Whitewater’s forecast calls for a day with patchy fog, and a high of seventy-seven degrees.
In our schools today, there’s sixth grade yacht-race construction at Whitewater Middle School.
On this date in 1965, American astronaut Edward White became the first American to walk in space. The New York Times described his accomplishment in a story the next day:
For 20 minutes yesterday afternoon Maj. Edward H. White 2d of the Air Force was a human satellite of the earth as he floated across North America from the Pacific to the Atlantic.
Tethered to the Gemini 4 spacecraft, he chatted good-humoredly and snapped pictures as he darted about in raw space with a the aid of a gas-firing jet gun. Asked how he was doing by Maj. James A. McDivitt of the Air Force, the spaceship commander, Major White replied to his partner in the capsule:
“I’m doing great. This is fun.”
When he was told to re-enter the capsule, Major White laughed and said: “I’m not coming in.” But later, after more banter, he followed through on orders to return.
I’ve written before about the use of DNA evidence to exonerate innocent men wrongly convicted, and to point to those who were, truly, responsible for those crimes. See, DNA to Exonerate the Innocent (and Identify the Guilty). The Wisconsin State Journal published recently an editorial that describes the importance of DNA testing to exonerate falsely convicted men:
For five years, William D. Avery sat in prison.
And for five years, the DNA evidence from the crime scene that could have exonerated him in the strangulation death of a Milwaukee woman sat untested.
And for longer than that, a DNA sample from Walter E. Ellis, now charged in multiple Milwaukee County strangulation homicides, was missing from the state’s
It meant an innocent man lost five years of his life behind bars, and it may have cost a woman her life. For if Ellis’ DNA sample had been where it was supposed to be in the state system, detectives could have connected Ellis to the serial stranglings sooner and potentially saved at least one of the victims.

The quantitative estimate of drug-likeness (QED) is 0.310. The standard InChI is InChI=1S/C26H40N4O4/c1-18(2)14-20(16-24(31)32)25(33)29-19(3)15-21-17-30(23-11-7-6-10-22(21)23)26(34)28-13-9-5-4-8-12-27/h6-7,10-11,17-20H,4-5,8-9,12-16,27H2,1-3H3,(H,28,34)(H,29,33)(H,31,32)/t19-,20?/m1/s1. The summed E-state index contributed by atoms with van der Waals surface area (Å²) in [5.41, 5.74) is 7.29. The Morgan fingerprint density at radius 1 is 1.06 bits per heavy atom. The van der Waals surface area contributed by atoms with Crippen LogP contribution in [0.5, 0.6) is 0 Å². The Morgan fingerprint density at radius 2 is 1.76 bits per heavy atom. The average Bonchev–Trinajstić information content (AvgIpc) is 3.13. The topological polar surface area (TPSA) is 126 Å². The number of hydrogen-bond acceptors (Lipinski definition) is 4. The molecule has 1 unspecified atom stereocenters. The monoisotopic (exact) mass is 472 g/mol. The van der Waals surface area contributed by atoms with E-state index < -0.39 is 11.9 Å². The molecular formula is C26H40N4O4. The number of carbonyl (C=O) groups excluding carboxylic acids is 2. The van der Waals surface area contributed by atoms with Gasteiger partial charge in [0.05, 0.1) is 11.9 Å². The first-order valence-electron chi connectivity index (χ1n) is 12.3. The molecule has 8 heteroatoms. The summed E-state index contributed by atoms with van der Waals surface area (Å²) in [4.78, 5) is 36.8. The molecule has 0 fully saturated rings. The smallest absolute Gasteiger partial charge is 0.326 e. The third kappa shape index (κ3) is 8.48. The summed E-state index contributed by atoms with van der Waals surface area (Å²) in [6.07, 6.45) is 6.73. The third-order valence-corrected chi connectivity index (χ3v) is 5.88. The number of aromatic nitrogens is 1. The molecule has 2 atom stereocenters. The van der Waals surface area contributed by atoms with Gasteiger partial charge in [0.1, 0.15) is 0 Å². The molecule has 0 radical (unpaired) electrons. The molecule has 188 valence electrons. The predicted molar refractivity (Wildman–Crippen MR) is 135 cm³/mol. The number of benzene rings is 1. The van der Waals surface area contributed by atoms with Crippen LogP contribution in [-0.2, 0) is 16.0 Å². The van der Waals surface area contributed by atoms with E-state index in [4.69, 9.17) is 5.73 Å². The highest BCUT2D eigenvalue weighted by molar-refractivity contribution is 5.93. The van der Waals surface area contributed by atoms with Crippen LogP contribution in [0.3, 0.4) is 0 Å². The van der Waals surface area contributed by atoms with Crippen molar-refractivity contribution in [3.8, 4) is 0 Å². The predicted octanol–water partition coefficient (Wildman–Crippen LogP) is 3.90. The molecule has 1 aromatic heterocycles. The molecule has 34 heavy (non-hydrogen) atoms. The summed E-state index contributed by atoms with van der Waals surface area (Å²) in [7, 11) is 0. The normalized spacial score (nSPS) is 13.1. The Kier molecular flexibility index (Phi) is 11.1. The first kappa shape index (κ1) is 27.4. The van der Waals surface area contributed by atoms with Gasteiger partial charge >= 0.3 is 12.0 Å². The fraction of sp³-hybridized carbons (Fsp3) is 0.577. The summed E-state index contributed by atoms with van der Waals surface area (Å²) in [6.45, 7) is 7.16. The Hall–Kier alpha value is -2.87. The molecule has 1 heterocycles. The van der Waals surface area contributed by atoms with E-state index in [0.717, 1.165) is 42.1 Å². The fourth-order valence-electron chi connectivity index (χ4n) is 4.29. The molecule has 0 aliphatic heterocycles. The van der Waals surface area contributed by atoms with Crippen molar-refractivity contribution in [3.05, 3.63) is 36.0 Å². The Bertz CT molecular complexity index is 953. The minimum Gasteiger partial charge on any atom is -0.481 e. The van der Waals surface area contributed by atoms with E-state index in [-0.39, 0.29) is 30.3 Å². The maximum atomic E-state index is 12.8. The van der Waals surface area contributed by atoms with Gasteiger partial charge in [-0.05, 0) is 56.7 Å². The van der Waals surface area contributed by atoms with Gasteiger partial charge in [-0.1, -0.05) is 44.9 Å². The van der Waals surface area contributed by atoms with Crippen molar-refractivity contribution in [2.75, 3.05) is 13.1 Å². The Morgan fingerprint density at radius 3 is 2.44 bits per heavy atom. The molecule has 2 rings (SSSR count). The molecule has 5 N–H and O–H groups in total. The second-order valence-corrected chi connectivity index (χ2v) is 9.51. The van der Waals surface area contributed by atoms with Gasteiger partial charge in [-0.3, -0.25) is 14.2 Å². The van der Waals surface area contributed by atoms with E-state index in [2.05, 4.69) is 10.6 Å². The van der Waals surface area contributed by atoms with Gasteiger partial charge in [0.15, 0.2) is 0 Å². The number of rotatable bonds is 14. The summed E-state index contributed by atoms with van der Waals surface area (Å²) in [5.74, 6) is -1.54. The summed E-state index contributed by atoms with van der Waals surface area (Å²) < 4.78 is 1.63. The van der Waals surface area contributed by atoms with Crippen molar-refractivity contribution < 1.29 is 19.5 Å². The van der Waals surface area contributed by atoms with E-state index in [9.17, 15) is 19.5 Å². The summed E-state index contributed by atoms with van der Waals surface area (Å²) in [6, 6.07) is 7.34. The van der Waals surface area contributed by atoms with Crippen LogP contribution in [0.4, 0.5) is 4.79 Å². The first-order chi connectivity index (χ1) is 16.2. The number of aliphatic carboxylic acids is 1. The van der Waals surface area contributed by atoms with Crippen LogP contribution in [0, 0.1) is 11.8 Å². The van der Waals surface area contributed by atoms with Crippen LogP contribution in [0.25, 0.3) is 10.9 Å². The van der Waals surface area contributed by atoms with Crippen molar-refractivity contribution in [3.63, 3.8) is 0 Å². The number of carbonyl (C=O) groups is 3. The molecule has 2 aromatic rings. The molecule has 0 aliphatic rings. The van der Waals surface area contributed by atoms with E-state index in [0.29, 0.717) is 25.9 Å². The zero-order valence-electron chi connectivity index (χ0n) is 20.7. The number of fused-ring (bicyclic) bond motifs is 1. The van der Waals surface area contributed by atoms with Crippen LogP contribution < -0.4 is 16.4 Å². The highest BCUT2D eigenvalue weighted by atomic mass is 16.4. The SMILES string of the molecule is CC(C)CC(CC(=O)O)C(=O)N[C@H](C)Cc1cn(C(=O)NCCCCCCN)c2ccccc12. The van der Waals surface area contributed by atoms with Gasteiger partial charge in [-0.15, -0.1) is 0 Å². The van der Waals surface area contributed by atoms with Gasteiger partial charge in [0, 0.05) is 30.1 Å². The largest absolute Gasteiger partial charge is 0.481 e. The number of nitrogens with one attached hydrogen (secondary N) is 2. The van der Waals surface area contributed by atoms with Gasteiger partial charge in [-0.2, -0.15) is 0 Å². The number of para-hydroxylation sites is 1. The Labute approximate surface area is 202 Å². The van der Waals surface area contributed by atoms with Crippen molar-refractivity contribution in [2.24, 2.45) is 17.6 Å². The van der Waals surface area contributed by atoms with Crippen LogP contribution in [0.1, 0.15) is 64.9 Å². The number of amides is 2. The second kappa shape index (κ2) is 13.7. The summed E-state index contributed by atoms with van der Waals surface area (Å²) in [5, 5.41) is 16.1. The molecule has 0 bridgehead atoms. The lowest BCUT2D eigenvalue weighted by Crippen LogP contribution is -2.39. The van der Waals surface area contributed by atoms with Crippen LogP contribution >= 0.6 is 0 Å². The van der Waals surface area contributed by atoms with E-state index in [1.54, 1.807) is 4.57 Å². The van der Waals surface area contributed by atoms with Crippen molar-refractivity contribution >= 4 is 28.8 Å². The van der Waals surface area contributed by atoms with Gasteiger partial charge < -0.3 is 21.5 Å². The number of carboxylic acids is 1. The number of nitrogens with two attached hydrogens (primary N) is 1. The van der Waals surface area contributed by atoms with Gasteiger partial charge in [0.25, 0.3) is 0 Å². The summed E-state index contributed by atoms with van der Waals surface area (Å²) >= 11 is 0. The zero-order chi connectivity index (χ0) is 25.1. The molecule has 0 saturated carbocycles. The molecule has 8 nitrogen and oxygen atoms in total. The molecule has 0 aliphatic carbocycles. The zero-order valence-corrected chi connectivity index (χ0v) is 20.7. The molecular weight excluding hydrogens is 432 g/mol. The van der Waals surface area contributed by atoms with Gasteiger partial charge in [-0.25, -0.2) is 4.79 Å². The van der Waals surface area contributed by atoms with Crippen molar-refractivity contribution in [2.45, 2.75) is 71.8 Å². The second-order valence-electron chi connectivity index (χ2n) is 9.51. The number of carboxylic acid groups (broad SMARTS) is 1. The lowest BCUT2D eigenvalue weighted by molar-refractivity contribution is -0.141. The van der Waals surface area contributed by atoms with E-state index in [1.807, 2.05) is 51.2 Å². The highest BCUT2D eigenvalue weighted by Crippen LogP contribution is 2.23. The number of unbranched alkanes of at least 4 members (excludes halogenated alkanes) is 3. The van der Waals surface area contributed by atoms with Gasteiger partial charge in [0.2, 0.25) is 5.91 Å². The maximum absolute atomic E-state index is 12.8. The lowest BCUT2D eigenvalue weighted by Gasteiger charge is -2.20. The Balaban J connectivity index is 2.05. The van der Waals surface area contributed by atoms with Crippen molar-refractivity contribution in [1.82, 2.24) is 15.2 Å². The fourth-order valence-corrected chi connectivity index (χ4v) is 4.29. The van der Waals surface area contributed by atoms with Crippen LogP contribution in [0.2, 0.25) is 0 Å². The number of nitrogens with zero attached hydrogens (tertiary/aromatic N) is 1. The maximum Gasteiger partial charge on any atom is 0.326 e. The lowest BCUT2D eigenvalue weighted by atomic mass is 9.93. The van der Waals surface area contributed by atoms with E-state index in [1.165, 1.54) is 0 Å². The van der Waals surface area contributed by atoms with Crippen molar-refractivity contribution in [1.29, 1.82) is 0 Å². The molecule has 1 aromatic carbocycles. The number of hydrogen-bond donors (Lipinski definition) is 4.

Avery, 38, was finally freed from prison last week after new DNA testing tied Ellis to the crime Avery was wrongly convicted of in 2005. And now Milwaukee County’s district attorney is pledging to review more than 2,000 homicide prosecutions over the last two decades to look for similar flaws related to genetic testing or, more specifically, the lack thereof.
It’s all part of a broken system for collecting, submitting and tracking DNA to fight crime in Wisconsin.
State corrections officials and local sheriffs need better coordination, clear responsibilities, more accountability and verification so mix-ups and omissions don’t continue, according to a Wisconsin DNA Task Force study released last week. The 21-member task force included a variety of law-enforcement officials from across the state.
All felons and certain misdemeanor sex offenders are supposed to provide DNA samples for analysis and comparison after conviction. But thousands of samples are still missing from the state’s DNA databank because the process for getting them wasn’t immediate and consistent.
Few issues are so basic and important to public safety and justice. Few tasks are so concretely matters of life and death.
State leaders need to stay on these troubling lapses until they are fixed.
The good news is that Attorney General J.B. Van Hollen and his Justice Department have eliminated a backlog in DNA evidence at the state crime lab. Gov. Jim Doyle and a split Legislature prioritized funding for Van Hollen to help get that done. It was a shining example of bipartisan cooperation.
Similar teamwork will be needed to ensure the state DNA databank is complete and that samples in the future are quickly and accurately collected and processed.
A key proposal from the task force last week was for probation agents, rather than sheriff’s deputies, to collect DNA from felons sentenced to probation.
The task force also called for the Justice Department to verify samples with receipts, something it’s now doing. More law enforcement personnel need easy access to the state DNA database and training. Felons’ identities should be confirmed with fingerprint scans when they give DNA samples.
Ellis apparently convinced another inmate to pose as him a decade ago when he was supposed to have given a DNA sample but didn’t.
Since last fall, the Department of Corrections has hustled to collect about 7,100 of the state’s 17,700 missing DNA samples from offenders. Most of the remaining 10,000 offenders who need to give samples are no longer in custody. But the governor signed a bill this month requiring those people to comply.
Three men convicted of homicide have been released recently because new DNA tests identified different suspects in the killings.
Avery was just the latest last week.
Fixing the flaws in Wisconsin’s DNA collection and tracking system should be one of the state’s highest priorities in the coming year.
Well said. Every candidate for governor should pledge this as a top priority for his administration, should he be elected this fall.